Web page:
Additionally, it can include any number of “modules,” or file paths to synchronize. In the example above, our [files] block denotes the sole module for this system. Under that module, many directives can be set. The most important among these are:
However, the directives that set security are even more important. Because rsync is a lean utility, none of them are engaged by default. This requires administrators to understand and validate their rsync module configurations in order to properly limit access to the information they handle. Let’s look at each of them in detail.
The list option allows rsync to “hide” a module from anyone who doesn’t know what they’re looking for. When the rsync daemon is queried for available modules, those set to list = false will be omitted from the results. While this kind of security through obscurity is not enough on it’s own, it is one additional layer you can add to protect particularly sensitive file paths. By default, modules are listable, so this parameter must be explicitly set to false for hidden modules.
List = true
The module is visible when the rsync daemon is queried for available paths.
List = false
The module is not visible in the daemon’s list and must be accessed directly.
Default: True. The module will be visible.
The most basic way to protect rsync modules from accidental exposure is to restrict which external machines can talk to it. By using the hosts allow and hosts deny directives, rsync can build a policy of least privilege by permitting only those clients necessary for business goals. With hosts allow, all unspecified source IPs will be disallowed automatically. This drastically narrows the attack surface of the rsync server and should always be established for even somewhat sensitive information. Hosts deny can block specific IP addresses, offering further access granularity to an allowed IP range.
Hosts allow [IP address, IP range, hostname]
Specified clients will be allowed, unless they are also in the hosts deny list. All others will be blocked.
Hosts deny [IP address, IP range, hostname]
The specified clients will be blocked. All others will be allowed, unless the hosts allow directive is in use, in which case they must also be specified there.
Default: All hosts are allowed.
When used in conjunction, the hosts allow directive is read first. If the client is allowed there, the hosts deny directive is then read. If a client matches there, they are denied access-- even if specified in the allow list.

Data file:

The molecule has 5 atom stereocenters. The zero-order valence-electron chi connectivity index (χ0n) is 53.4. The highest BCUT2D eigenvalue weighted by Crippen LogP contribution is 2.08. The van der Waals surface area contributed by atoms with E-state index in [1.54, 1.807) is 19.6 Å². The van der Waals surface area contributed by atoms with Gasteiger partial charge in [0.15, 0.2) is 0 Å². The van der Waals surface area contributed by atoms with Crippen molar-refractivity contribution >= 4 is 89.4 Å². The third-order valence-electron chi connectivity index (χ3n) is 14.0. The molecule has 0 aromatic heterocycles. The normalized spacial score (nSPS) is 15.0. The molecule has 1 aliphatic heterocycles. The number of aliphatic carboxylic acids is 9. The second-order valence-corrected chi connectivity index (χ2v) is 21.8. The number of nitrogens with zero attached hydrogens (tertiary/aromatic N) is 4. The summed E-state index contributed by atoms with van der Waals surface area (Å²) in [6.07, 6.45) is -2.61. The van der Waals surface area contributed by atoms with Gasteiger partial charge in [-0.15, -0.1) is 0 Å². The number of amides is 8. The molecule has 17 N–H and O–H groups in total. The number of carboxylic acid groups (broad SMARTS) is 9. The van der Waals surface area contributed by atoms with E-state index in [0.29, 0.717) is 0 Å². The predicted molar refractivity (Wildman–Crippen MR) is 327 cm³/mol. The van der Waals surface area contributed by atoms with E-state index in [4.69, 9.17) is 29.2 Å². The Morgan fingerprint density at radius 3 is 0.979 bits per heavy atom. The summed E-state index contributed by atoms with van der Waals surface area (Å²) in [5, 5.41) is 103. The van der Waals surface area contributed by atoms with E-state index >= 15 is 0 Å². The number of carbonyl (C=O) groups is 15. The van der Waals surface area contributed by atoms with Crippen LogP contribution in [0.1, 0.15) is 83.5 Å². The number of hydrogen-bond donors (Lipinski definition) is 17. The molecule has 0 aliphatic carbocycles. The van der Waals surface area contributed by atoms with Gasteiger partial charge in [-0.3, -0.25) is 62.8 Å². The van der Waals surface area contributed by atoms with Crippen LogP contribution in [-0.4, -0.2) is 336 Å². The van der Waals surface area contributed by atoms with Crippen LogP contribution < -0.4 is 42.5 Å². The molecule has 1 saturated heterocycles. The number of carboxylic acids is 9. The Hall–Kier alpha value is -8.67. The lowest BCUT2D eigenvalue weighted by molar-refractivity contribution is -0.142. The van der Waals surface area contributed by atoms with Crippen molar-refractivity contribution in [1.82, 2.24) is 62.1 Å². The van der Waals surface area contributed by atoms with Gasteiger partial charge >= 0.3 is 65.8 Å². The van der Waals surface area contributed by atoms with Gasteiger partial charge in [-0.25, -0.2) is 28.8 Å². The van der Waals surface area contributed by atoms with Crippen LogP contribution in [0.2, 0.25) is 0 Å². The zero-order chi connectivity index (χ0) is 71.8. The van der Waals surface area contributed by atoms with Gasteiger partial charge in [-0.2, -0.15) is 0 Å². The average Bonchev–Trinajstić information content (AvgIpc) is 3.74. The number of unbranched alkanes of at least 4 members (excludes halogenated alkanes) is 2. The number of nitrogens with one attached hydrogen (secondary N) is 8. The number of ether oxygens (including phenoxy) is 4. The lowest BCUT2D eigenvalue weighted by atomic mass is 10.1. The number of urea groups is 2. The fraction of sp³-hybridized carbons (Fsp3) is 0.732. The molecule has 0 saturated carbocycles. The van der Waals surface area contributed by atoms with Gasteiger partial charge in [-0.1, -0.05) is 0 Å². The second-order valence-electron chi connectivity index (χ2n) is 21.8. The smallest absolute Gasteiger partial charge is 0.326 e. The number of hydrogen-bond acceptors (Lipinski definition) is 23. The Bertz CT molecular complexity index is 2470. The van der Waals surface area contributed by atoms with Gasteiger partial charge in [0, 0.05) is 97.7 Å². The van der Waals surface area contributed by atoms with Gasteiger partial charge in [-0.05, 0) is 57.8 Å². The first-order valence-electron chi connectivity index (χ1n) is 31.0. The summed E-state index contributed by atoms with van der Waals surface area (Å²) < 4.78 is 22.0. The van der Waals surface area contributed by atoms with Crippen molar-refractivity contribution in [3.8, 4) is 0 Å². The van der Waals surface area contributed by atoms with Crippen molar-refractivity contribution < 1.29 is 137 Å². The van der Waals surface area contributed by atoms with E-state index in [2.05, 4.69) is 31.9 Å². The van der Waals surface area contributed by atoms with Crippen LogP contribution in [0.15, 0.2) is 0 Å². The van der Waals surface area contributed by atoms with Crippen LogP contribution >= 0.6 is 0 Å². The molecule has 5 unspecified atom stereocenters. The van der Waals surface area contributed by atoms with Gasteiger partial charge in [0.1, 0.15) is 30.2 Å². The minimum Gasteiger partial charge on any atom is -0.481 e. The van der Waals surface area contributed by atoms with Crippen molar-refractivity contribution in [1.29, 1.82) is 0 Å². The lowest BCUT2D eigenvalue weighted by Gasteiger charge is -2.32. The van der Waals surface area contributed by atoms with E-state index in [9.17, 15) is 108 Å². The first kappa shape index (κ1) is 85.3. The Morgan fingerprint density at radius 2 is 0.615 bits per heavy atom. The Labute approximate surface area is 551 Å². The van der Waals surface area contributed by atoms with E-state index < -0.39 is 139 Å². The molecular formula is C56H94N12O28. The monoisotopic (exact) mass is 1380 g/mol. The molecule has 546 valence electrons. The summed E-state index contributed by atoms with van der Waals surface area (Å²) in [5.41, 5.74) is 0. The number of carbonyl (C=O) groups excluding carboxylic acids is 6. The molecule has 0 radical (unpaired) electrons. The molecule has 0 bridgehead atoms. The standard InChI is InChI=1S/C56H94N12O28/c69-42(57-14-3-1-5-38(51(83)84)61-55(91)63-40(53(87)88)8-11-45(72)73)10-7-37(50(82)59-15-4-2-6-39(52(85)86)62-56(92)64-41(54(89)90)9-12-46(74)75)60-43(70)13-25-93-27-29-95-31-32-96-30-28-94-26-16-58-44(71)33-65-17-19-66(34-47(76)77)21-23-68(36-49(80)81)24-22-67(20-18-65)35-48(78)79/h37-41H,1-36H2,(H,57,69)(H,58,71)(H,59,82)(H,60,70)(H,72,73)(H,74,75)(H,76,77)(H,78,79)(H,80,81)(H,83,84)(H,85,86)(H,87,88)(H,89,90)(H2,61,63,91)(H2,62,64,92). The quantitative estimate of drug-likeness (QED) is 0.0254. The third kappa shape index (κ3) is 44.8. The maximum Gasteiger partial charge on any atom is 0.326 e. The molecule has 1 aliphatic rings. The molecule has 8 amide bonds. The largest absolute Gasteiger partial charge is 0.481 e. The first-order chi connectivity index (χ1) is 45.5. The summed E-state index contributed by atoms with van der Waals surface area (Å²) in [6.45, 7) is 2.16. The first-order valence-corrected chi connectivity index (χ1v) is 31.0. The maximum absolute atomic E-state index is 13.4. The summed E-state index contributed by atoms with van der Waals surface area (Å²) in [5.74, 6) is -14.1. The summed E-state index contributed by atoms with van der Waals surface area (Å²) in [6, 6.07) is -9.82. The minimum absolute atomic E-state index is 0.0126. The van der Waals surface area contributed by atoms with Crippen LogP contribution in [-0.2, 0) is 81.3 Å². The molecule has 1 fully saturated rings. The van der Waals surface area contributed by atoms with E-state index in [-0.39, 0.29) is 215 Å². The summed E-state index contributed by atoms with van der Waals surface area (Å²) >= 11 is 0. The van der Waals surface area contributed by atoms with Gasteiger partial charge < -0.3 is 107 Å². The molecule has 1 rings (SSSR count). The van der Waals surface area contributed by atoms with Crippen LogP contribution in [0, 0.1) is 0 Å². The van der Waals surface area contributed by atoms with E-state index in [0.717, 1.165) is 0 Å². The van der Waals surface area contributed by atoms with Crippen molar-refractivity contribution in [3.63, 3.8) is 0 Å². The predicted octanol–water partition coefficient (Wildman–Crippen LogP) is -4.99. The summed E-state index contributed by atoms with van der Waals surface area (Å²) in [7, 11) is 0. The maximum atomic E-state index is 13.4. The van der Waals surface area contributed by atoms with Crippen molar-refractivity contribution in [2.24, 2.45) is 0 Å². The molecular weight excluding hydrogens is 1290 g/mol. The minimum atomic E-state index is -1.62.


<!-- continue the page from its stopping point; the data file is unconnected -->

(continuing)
IP and hostname restrictions narrow the attack surface by device, but any user on those allowed devices will be able to access the rsync module. The auth users directive narrows the attack surface by user, limiting access to only specified accounts, regardless of device. When auth users is enabled and given a list of usernames, only those users can connect to the rsync daemon.
The auth users directive relies on a “secrets” file, for example, /etc/rsyncd/rsyncd.secrets. This file contains the username and password combinations for rsync accounts. It’s critical to note that the secrets file is stored in plain text, including passwords. This means the file should be heavily restricted.
If the auth users directive is absent, the default is to allow all users. And just like that, if your rsync server is available from the internet, you have a data leak. The most important takeaway to remember when building a secure rsync setup is that by default, anyone can access the path. Failure to correctly configure the auth users and hosts allow/deny settings turns whatever data is being synchronized into a public facing webpage. Anybody who finds the rsync server can pull the contents anonymously, without needing a password. Incidentally, finding internet exposed rsync hosts is trivial when the default port is being used. It is always recommended to limit access to rsync by user and device. Every layer reduces the risk of data exposure.
Auth users admin1,support,serviceadmin
The specified users will be allowed to authenticate to rsync. Default: All users are allowed.
Secrets file /etc/rsyncd/rsyncd.secrets